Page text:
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Stuck owning sanctioned stocks
A year after Russia’s full-scale invasion of Ukraine, foreign pension holders and other investors are still left with ownership stakes in sanctioned Russian entities that they can’t get rid of.
Within days of Russia invading Ukraine, the Moscow Stock Exchange Index went into freefall, with some of the country’s most prominent international companies becoming junk stock overnight.
In response to the sudden sell-off, the exchange suspended trading the next day. Although some activity has since resumed, foreign investors are still banned from selling their shares.
The Financial Times estimated that non-Russian investors held about $170 billion in Russian stocks at the start of 2022. After a year of grim violence in Ukraine, the value of these shares has gone down substantially, but their ownership remains broadly the same. If you have a pension, there’s a good chance you still have Russian equities in your portfolio. Many of these will be companies sanctioned by the US and Europe, like state-owned oil giant Rosneft or Russia’s biggest lender, Sberbank.
A case in point is the Government Pension Fund of Norway. Also known as the Oil Fund, it carries around a quarter of a million dollars per Norwegian citizen and is one of the world’s largest pension pools.
Its investments in Russian companies were never large compared to other parts of its portfolio, but nonetheless, it still holds almost $300 million in Russian equities despite a commitment to divest made three days after the invasion.
The world’s largest asset managers find themselves in a similar bind. Despite both making commitments to divest, BlackRock and Vanguard — which manage money on behalf of tens of millions of pensioners and investors worldwide — have almost the same volume of Russian shares as they did at the start of 2022. The Bureau of Investigative Journalism took a closer look at BlackRock’s Russian holdings in May last year.
The major way in which foreign investors are exposed to Russian stocks is through passively-managed Exchange Traded Funds (ETFs), which track the performance of a basket of assets, often shares. In recent years, ETFs have become a hugely popular way to invest because they can be bought and sold quickly on exchanges and have lower fees than their actively managed counterparts.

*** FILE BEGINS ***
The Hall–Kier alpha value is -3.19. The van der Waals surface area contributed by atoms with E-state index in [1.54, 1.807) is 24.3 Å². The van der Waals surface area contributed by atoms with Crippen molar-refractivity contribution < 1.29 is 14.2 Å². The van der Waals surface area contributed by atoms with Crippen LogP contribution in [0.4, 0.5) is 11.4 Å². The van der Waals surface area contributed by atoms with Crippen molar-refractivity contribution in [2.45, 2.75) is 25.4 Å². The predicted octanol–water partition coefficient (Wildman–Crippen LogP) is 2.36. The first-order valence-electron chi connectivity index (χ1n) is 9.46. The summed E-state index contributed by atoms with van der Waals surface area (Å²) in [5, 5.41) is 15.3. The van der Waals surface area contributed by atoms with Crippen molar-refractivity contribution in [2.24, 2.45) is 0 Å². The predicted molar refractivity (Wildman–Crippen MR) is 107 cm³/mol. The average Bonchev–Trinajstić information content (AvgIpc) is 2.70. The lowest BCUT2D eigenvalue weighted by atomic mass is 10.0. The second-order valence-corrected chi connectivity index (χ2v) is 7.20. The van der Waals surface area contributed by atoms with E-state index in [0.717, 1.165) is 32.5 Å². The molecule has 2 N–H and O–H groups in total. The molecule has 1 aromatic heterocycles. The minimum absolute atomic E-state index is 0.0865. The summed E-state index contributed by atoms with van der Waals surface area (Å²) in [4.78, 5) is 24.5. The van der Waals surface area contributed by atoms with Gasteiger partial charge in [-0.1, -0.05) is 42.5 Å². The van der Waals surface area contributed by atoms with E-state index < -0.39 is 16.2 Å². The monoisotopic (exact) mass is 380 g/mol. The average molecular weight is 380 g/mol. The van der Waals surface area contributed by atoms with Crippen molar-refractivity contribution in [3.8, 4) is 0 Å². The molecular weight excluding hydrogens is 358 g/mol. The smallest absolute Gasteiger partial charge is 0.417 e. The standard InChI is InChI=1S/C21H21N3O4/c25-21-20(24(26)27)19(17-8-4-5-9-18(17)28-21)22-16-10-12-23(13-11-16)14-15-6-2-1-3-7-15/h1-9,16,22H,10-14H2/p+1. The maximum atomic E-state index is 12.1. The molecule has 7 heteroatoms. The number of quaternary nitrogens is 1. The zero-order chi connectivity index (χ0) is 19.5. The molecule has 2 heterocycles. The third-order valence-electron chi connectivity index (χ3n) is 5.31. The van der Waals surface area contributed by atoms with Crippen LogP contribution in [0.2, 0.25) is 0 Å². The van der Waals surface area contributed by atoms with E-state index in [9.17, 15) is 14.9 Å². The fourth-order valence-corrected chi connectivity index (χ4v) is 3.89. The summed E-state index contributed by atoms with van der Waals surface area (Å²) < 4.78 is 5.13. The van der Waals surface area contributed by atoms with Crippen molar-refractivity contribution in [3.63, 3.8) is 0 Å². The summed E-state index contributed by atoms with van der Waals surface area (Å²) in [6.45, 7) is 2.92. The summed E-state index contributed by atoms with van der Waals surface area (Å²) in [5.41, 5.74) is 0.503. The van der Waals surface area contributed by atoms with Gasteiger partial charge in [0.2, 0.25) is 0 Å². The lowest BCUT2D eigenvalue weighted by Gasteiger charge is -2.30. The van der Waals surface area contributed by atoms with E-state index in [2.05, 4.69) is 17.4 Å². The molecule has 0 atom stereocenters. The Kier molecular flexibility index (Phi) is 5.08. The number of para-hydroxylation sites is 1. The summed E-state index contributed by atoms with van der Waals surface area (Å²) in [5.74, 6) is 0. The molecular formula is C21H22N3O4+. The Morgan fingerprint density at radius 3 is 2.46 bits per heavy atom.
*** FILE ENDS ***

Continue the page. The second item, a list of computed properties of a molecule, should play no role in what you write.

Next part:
In June 2022, BlackRock shuttered its two Russia focussed ETFs — iShares MSCI Eastern Europe Capped UCITS and the iShares MSCI Russia ADR/GDR. The funds had held $343 million in assets before the invasion, much of which had become untradeable.
BlackRock promised to return the cash it could to shareholders from the sale of non-Russian components in its Eastern European fund. It decided to hold on to the shares of Russian companies until a point at which trading resumes for foreign investors on the Moscow Stock Exchange.
Investors in Russia-focussed “synthetic” ETFs had no such option. These ETFs tracked derivatives based on Russian equities but had no claim on the underlying shares. When key indices shut down, there was no benchmark by which to calculate the price of derivatives. Shareholders in Invesco’s swaps-based RDXS ETF lost all their money when it closed following the Vienna Stock Exchange’s decision to stop calculating related Russian indices.
What’s ESG got to do with it?
Pension holders and retail investors sensitive to ESG risk have also been affected, and they might legitimately ask why their money was in the stocks of state-owned Russian companies in the first place. After all, Russia’s invasion of Ukraine was hardly the first time it broke international norms — its annexation of Crimea in 2014 and the wave of sanctions that followed could have been taken as a sign of things to come.
ESG ratings providers and asset managers took a strangely rose-tinted view of Russian firms in the months and years before the invasion. At the end of 2021, Sustainalytics and MSCI bumped up the ESG scores of the majority state-owned Russian lender Sberbank. A group of academics found that companies with Russian subsidiaries were on average given significantly higher ESG ratings than those without local activity.
The inclusion of Russia’s state-owned fossil fuel companies in ESG funds casts the ratings themselves in an even worse light, given the role these firms have in weaponising energy and extracting vast amounts of oil and gas, including from so-called “carbon bomb” projects.
Two of BlackRock’s ESG ETFs still have stakes in both Rosneft and Gazprom: the iShares EM IMI ESG Screened UCITS and the iShares ESG Aware MSCI EM. The iShares website describes its ESG Aware MSCI EM ETF as tracking “emerging market equities with positive environmental, social and governance characteristics”.
The bar for what counts as having “positive” environmental characteristics is somewhat low, only screening out those companies involved in the most polluting energy industries, such as thermal coal and oil sands.
Putting the E aside, it’s perhaps surprising that Rosneft wasn’t dropped from the iShares funds on the basis of the G for governance. For the last 12 years, the CEO has been a close ally of Putin, Igor Sechin, who was sanctioned by the US as far back as 2014.
It’s been documented elsewhere that ESG metrics have (so far) been a blunt instrument for directing capital away from fossil fuels to renewables, and Rosneft isn’t the only oil company you’ll find on the books of supposedly ESG-sensitive funds. But as retail investors and pension holders weigh both the financial and moral burden of having their cash locked in Russian fossil fuel companies after a year of war, those that thought they were putting their money into sustainable activities have every reason to ask what the point of ESG is.